Advising a Civil Litigation Client about Social Media
Opinion rules a lawyer must advise a civil litigation client about the legal ramifications of the client’s postings on social media as necessary to represent the client competently. The lawyer may advise the client to remove postings on social media if the removal is done in compliance with the rules and law on preservation and spoliation of evidence.
A client’s postings and other information that the client has placed on a social media1 website (referred to collectively as “postings”) are relevant to the issues in the client’s legal matter and, if the matter is litigated, might be used to impeach the client. The client’s lawyer does not use social media and is unfamiliar with how social media functions.
What is the lawyer’s duty to be knowledgeable of social media and to advise the client about the effect of the postings on the client’s legal matter?
Rule 1.1 requires lawyers to provide competent representation to clients. Comment  to the rule specifically states that a lawyer “should keep abreast of changes in the law and its practice, including the benefits and risks associated with the technology relevant to the lawyer’s practice.” “Relevant technology” includes social media. As stated in an opinion of the New Hampshire Bar Association, N. H. Bar Ass’n Op. 2012-13/05, “counsel has a general duty to be aware of social media as a source of potentially useful information in litigation, to be competent to obtain that information directly or through an agent, and to know how to make effective use of that information in litigation.”
If the client’s postings could be relevant and material to the client’s legal matter, competent representation includes advising the client of the legal ramifications of existing postings, future postings, and third party comments.
The client’s legal matter will probably be litigated, although a law suit has not been filed. May the lawyer instruct the client to remove postings on social media?
A lawyer may not counsel a client or assist a client to engage in conduct the lawyer knows is criminal or fraudulent. Rule 1.2(d). In addition, a lawyer may not unlawfully obstruct another party’s access to evidence or unlawfully alter, destroy, or conceal a document or other material having potential evidentiary value. Rule 3.4(a). The lawyer, therefore, should examine the law on preservation of information, spoliation2 of evidence, and obstruction of justice to determine whether removing existing postings would be a violation of the law.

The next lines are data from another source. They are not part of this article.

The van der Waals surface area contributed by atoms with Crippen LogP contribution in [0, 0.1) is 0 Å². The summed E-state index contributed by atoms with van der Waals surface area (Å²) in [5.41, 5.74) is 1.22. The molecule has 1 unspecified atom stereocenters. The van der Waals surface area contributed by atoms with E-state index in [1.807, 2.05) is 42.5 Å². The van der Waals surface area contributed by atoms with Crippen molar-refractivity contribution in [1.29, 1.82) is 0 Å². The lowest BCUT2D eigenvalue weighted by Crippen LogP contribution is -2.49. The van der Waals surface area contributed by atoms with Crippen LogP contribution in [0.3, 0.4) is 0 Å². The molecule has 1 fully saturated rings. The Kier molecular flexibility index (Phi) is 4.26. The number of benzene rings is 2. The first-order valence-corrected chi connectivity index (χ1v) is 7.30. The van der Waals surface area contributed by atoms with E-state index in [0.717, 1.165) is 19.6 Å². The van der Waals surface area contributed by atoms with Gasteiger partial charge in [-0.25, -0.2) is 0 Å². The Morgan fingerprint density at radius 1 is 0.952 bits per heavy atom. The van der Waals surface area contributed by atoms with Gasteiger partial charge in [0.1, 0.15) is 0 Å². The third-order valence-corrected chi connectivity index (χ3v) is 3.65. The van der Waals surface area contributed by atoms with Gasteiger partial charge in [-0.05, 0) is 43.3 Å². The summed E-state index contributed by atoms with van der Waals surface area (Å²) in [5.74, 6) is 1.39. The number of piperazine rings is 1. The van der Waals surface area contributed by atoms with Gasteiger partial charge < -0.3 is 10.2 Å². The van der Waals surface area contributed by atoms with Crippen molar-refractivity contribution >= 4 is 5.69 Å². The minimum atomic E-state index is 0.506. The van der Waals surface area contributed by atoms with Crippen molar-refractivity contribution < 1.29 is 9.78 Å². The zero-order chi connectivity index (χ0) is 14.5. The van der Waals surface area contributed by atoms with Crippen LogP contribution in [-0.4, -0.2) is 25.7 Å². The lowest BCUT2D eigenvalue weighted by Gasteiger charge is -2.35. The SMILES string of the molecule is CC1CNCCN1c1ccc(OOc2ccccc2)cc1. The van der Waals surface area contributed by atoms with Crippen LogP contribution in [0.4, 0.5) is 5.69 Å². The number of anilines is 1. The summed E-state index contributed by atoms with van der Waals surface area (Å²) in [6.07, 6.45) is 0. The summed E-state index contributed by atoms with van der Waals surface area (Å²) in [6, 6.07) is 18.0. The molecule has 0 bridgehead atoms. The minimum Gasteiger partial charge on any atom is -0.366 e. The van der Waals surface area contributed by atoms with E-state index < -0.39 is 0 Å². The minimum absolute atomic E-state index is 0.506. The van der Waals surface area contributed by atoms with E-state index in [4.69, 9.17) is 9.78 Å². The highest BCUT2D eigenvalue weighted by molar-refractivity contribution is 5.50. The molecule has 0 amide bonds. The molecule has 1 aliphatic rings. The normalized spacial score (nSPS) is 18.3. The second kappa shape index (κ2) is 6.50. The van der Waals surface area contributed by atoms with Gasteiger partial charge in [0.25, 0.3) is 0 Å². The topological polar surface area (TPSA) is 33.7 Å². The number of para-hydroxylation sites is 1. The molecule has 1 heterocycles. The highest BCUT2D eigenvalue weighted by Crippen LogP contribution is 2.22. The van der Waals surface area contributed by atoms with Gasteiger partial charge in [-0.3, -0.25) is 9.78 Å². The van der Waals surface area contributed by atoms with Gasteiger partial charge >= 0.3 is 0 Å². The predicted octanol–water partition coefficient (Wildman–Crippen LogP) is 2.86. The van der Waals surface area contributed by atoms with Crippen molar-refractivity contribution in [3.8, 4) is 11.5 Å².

If removing postings does not constitute spoliation and is not otherwise illegal, or the removal is done in compliance with the rules and law on preservation and spoliation of evidence, the lawyer may instruct the client to remove existing postings on social media. The lawyer may take possession of printed or digital images of the client’s postings made for purposes of preservation. See N.Y. State Bar, Ethics Op. 745 (2013)(lawyer may advise a client about the removal of postings if the lawyer complies with the rules and law on preservation and spoliation of evidence).
May the lawyer instruct the client to change the security and privacy settings on social media pages to the highest level of restricted access?
Yes, if doing so is not a violation of law or court order.
- “Social media” is defined as “forms of electronic communication ([such] as Websites for social networking and microblogging) through which users create online communities to share information, ideas, personal messages, and other content ([such] as videos).” Social Media, Merriam-Webster, merriam-webster.com/dictionaty/social%20 media (last visited Jan. 20, 2015).
- Black’s Law Dictionary 1437 (8th ed. 2004) defines spoliation as the intentional concealment, destruction, alteration or mutilation of evidence, usually documents, thereby making them unusable or invalid. The doctrine of spoliation of evidence holds that when “a party fails to introduce in evidence documents that are relevant to the matter in question and within his control...there is a presumption, or at least an inference that the evidence withheld, if forthcoming, would injure his case.” Jones v. GMRI, Inc., 144 N.C. App. 558, 565, 551 S.E.2d 867, 872(2001) (quoting Yarborough v. Hughes, 139 N.C. 199, 209, 51 S.E. 904, 907-08 (1905)).